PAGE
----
Youth As Demographic Dividend or Challenge

This article is derived from my presentation in Youth Studies conducted by YUWA.

Youth as a Demographic Dividend or Challenge
Half of the population in the world are below 30 among whom more than 80% of the young population reside in the developing economies of the world. With a large number of population entering into the workforce, it is the young people who will decide the future of the developing economies around the world.

What is Youth Bulge and How does it occur?
The large proportion of young people in a country is termed as youth bulge. It is said to occur from two factors:
Decline in the Fertility Rate
When the fertility rate starts to decline from the high fertility ratio to low, then the number of newborn babies start to decline which will lead to an increasing proportion of the youth in the society.
Active population greater than the inactive population
When the fertility rate declines, the proportion of the active population becomes greater in the society. According to demography, the population in between the age group of 15 to 65 is termed to be the active population.
Comparisons of three countries, Germany, Nepal and Uganda
Figure1: Fertility Rate and Population Growth Rate

While comparing the fertility rate of two countries, Uganda has a very high fertility rate. From 7 children per woman in 1960, the fertility rate has only declined by one children in 2012 and is at 6 children per woman. Nepal has seen a significant decline in the fertility rate from 6 children in 1960 to only 2.3 children in 2012. Germany has a sustained low level of fertility rate. In 1970 alone, Germany had low level of fertility rate which was even lower than the replacement fertility rate. Replacement fertility rate is considered to be 2.1. Now the fertility rate is almost at one child per woman. This fertility rate has been shown in the population growth rate. As predicted, Uganda has the highest population growth rate as compared to Nepal and Germany. Germany unlike these two young countries, Germany has witnessed the decline in the population growth rate towards negative.
Figure 2: Age Dependency Ratio

While analyzing the three graphs relating to the age dependency ration of three countries, we can analyse that Uganda has a high dependency ratio and the composition of the dependent population consists of a very large percentage of young population below the age of 15. Germany has the lowest dependency ration. However, the young people under the age of 15 shows a very low proportion which indicates that the young population is declining in Germany. To its contrast, however the proportion of old population is significantly higher compared to Nepal and Uganda. Nepal is the country which is in between Uganda and Germany. There is a large number of active population as compared to the inactive population in the country. The dependency ration is in a declining trend. The dependency of young population below 15 is also declining. Thus, Nepal seems to be experiencing the youth bulge at the moment where the population above 15 is in an increasing ratio with declining fertility.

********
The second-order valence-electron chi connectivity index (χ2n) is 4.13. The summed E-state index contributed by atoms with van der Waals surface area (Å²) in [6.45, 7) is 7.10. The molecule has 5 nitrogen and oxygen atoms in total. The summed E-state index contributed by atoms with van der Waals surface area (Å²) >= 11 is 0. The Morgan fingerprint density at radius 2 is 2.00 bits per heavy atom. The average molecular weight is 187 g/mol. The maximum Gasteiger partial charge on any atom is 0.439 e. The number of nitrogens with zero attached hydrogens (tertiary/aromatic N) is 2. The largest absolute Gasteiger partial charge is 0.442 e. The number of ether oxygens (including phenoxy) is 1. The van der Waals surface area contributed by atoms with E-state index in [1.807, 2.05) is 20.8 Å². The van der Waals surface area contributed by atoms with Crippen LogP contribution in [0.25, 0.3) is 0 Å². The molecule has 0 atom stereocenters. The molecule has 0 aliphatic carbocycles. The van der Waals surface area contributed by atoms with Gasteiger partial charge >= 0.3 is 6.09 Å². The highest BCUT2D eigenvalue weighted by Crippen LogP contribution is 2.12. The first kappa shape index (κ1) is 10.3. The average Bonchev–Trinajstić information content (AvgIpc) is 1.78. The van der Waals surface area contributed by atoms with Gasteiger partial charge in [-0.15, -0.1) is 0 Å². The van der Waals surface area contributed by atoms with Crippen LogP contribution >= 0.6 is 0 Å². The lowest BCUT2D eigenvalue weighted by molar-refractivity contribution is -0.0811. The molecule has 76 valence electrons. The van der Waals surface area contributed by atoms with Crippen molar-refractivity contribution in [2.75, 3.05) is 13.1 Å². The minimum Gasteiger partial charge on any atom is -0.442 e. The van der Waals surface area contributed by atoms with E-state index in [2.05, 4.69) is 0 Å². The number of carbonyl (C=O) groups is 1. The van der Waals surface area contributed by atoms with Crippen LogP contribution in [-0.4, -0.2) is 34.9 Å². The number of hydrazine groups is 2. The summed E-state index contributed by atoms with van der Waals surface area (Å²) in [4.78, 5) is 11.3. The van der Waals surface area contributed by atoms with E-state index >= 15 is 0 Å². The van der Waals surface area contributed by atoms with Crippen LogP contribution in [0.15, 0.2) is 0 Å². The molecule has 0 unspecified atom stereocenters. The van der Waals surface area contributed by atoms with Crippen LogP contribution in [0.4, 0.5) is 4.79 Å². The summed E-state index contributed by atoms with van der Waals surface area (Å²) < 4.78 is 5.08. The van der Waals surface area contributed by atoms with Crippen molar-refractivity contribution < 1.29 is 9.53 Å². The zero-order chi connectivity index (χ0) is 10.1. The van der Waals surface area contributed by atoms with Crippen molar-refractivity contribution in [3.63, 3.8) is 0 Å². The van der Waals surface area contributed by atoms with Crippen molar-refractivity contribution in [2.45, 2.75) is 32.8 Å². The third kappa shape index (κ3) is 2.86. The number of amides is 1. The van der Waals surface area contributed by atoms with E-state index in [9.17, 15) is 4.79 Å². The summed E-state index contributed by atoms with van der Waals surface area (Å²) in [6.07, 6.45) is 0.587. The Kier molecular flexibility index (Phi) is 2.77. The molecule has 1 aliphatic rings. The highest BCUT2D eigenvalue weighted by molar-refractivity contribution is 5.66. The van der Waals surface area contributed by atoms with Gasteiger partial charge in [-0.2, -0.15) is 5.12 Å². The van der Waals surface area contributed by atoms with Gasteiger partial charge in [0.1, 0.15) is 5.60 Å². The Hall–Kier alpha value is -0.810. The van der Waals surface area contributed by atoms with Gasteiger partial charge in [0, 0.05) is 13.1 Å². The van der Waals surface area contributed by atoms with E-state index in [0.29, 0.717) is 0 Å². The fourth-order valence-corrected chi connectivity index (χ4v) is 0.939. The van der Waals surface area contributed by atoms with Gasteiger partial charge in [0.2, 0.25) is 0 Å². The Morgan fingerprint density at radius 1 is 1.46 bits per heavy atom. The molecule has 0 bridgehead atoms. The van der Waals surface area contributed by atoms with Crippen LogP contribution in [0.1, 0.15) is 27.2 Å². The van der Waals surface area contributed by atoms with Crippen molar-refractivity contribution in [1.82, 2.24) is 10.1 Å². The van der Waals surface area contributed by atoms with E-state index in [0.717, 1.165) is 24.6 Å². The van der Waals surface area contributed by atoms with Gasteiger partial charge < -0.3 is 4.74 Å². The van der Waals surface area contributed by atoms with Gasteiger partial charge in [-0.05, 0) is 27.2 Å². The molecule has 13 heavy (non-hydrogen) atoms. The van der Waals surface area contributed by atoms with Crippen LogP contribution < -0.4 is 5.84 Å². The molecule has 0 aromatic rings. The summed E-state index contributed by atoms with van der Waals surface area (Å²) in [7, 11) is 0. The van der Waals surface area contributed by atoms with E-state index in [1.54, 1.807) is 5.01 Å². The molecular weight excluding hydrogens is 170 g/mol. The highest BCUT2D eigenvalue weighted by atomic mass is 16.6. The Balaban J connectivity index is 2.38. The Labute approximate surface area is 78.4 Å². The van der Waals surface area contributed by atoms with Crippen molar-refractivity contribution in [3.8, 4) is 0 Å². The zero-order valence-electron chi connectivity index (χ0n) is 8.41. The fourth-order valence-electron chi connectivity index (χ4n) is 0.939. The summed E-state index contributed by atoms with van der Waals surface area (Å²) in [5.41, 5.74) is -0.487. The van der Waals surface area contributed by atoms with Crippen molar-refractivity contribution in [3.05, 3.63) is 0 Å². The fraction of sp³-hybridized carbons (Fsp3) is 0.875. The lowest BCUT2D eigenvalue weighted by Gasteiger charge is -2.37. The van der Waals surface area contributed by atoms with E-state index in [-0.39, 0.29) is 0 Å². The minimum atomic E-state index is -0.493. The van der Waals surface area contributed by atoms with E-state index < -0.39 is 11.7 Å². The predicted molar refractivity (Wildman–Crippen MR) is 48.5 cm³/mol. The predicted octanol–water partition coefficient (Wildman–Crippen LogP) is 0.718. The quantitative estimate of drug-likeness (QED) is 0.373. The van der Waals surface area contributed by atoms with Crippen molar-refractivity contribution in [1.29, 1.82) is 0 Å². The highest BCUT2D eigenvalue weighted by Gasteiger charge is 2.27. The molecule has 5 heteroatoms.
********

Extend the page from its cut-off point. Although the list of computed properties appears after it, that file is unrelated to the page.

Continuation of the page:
Demographic Dividend
When youth bulge occurs in the country due to the change in the age structure of the population, an accelerated economic growth can be achieved through the strategic investment in the growing youth population of a country. This share of dividend or profit from the growing youth population is termed as demographic dividend. There are two particular characteristics of demographic dividend. They are as follows:
Demographic Dividend is Time Bound: Demographic Dividend occurs for 40 t0 60 years in a country and is not an evergreen phenomenon.
Demographic Dividend is not an automatic process: The dividend occurs only when there is strategic investment upon the young people. Without the special investments on them, we cannot expect the dividend.
Examples of Demographic Dividend:
The East Asian economies had achieved the double digit during the 1990s. The countries had experienced the economic boom since the mid of 80s till the initiation of currency crisis in the mid of 90s. While analyzing the population pyramid of these countries, it is found that the country at the time were youthful countries and were facing an increasing youth bulge.

                  South Korea, 1990                                            Thailand, 1990